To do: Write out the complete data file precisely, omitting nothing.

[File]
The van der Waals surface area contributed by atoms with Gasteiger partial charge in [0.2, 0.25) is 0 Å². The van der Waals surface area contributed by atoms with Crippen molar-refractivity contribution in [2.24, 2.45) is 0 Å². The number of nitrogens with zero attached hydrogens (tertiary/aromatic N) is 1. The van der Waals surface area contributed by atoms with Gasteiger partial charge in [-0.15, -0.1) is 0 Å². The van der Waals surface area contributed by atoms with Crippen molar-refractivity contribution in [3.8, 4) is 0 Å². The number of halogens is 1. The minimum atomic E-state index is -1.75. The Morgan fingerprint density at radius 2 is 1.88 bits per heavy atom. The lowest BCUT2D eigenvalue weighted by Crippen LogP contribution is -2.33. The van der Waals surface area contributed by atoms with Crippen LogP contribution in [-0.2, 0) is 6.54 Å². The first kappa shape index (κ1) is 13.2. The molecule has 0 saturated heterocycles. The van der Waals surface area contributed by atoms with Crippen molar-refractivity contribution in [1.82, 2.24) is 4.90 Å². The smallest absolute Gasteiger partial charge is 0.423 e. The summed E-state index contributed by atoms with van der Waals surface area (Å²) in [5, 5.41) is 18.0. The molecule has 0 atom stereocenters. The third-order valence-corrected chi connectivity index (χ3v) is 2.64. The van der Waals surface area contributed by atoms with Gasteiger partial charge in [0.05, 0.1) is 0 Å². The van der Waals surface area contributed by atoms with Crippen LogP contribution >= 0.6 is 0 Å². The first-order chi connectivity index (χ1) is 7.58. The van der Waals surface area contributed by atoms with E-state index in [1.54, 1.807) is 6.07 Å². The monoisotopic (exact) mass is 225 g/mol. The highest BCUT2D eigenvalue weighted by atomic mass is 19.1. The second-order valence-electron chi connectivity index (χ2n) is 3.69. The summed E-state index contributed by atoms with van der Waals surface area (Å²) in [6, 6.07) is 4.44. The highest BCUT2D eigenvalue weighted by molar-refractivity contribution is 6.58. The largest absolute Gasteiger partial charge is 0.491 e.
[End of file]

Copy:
The van der Waals surface area contributed by atoms with Gasteiger partial charge in [0.2, 0.25) is 0 Å². The van der Waals surface area contributed by atoms with Crippen molar-refractivity contribution in [2.24, 2.45) is 0 Å². The number of nitrogens with zero attached hydrogens (tertiary/aromatic N) is 1. The van der Waals surface area contributed by atoms with Gasteiger partial charge in [-0.15, -0.1) is 0 Å². The van der Waals surface area contributed by atoms with Crippen molar-refractivity contribution in [3.8, 4) is 0 Å². The number of halogens is 1. The minimum atomic E-state index is -1.75. The Morgan fingerprint density at radius 2 is 1.88 bits per heavy atom. The lowest BCUT2D eigenvalue weighted by Crippen LogP contribution is -2.33. The van der Waals surface area contributed by atoms with Crippen LogP contribution in [-0.2, 0) is 6.54 Å². The first kappa shape index (κ1) is 13.2. The molecule has 0 saturated heterocycles. The van der Waals surface area contributed by atoms with Crippen molar-refractivity contribution in [1.82, 2.24) is 4.90 Å². The smallest absolute Gasteiger partial charge is 0.423 e. The summed E-state index contributed by atoms with van der Waals surface area (Å²) in [5, 5.41) is 18.0. The molecule has 0 atom stereocenters. The third-order valence-corrected chi connectivity index (χ3v) is 2.64. The van der Waals surface area contributed by atoms with Gasteiger partial charge in [0.05, 0.1) is 0 Å². The van der Waals surface area contributed by atoms with Crippen LogP contribution >= 0.6 is 0 Å². The first-order chi connectivity index (χ1) is 7.58. The van der Waals surface area contributed by atoms with E-state index in [1.54, 1.807) is 6.07 Å². The monoisotopic (exact) mass is 225 g/mol. The highest BCUT2D eigenvalue weighted by atomic mass is 19.1. The second-order valence-electron chi connectivity index (χ2n) is 3.69. The summed E-state index contributed by atoms with van der Waals surface area (Å²) in [6, 6.07) is 4.44. The highest BCUT2D eigenvalue weighted by molar-refractivity contribution is 6.58. The largest absolute Gasteiger partial charge is 0.491 e.